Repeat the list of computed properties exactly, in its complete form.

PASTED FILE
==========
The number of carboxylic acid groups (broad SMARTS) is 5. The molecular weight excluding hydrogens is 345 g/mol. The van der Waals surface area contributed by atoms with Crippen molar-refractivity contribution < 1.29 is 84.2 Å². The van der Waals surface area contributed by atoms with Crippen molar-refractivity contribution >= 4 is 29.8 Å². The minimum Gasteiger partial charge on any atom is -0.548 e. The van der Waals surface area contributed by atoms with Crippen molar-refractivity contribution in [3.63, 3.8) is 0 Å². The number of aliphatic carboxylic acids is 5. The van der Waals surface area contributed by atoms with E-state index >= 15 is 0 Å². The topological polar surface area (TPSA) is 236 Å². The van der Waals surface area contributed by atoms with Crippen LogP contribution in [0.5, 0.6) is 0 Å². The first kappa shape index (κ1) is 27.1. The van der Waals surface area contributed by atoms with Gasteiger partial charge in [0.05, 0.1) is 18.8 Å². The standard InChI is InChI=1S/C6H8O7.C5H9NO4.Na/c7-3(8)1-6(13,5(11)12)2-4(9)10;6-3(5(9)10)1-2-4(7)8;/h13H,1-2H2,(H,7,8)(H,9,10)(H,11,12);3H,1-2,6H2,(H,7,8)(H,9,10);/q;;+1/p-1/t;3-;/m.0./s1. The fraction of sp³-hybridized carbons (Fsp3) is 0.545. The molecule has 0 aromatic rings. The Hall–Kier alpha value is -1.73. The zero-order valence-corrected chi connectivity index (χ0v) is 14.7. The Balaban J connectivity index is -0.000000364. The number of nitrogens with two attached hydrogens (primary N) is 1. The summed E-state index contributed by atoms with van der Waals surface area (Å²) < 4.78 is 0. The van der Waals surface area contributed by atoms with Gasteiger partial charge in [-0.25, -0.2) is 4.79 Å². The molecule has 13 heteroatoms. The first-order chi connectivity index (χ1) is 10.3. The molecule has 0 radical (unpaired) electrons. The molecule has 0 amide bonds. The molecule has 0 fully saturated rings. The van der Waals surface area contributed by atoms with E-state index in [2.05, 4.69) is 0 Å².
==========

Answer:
The number of carboxylic acid groups (broad SMARTS) is 5. The molecular weight excluding hydrogens is 345 g/mol. The van der Waals surface area contributed by atoms with Crippen molar-refractivity contribution < 1.29 is 84.2 Å². The van der Waals surface area contributed by atoms with Crippen molar-refractivity contribution >= 4 is 29.8 Å². The minimum Gasteiger partial charge on any atom is -0.548 e. The van der Waals surface area contributed by atoms with Crippen molar-refractivity contribution in [3.63, 3.8) is 0 Å². The number of aliphatic carboxylic acids is 5. The van der Waals surface area contributed by atoms with E-state index >= 15 is 0 Å². The topological polar surface area (TPSA) is 236 Å². The van der Waals surface area contributed by atoms with Crippen LogP contribution in [0.5, 0.6) is 0 Å². The first kappa shape index (κ1) is 27.1. The van der Waals surface area contributed by atoms with Gasteiger partial charge in [0.05, 0.1) is 18.8 Å². The standard InChI is InChI=1S/C6H8O7.C5H9NO4.Na/c7-3(8)1-6(13,5(11)12)2-4(9)10;6-3(5(9)10)1-2-4(7)8;/h13H,1-2H2,(H,7,8)(H,9,10)(H,11,12);3H,1-2,6H2,(H,7,8)(H,9,10);/q;;+1/p-1/t;3-;/m.0./s1. The fraction of sp³-hybridized carbons (Fsp3) is 0.545. The molecule has 0 aromatic rings. The Hall–Kier alpha value is -1.73. The zero-order valence-corrected chi connectivity index (χ0v) is 14.7. The Balaban J connectivity index is -0.000000364. The number of nitrogens with two attached hydrogens (primary N) is 1. The summed E-state index contributed by atoms with van der Waals surface area (Å²) < 4.78 is 0. The van der Waals surface area contributed by atoms with Gasteiger partial charge in [-0.25, -0.2) is 4.79 Å². The molecule has 13 heteroatoms. The first-order chi connectivity index (χ1) is 10.3. The molecule has 0 radical (unpaired) electrons. The molecule has 0 amide bonds. The molecule has 0 fully saturated rings. The van der Waals surface area contributed by atoms with E-state index in [2.05, 4.69) is 0 Å².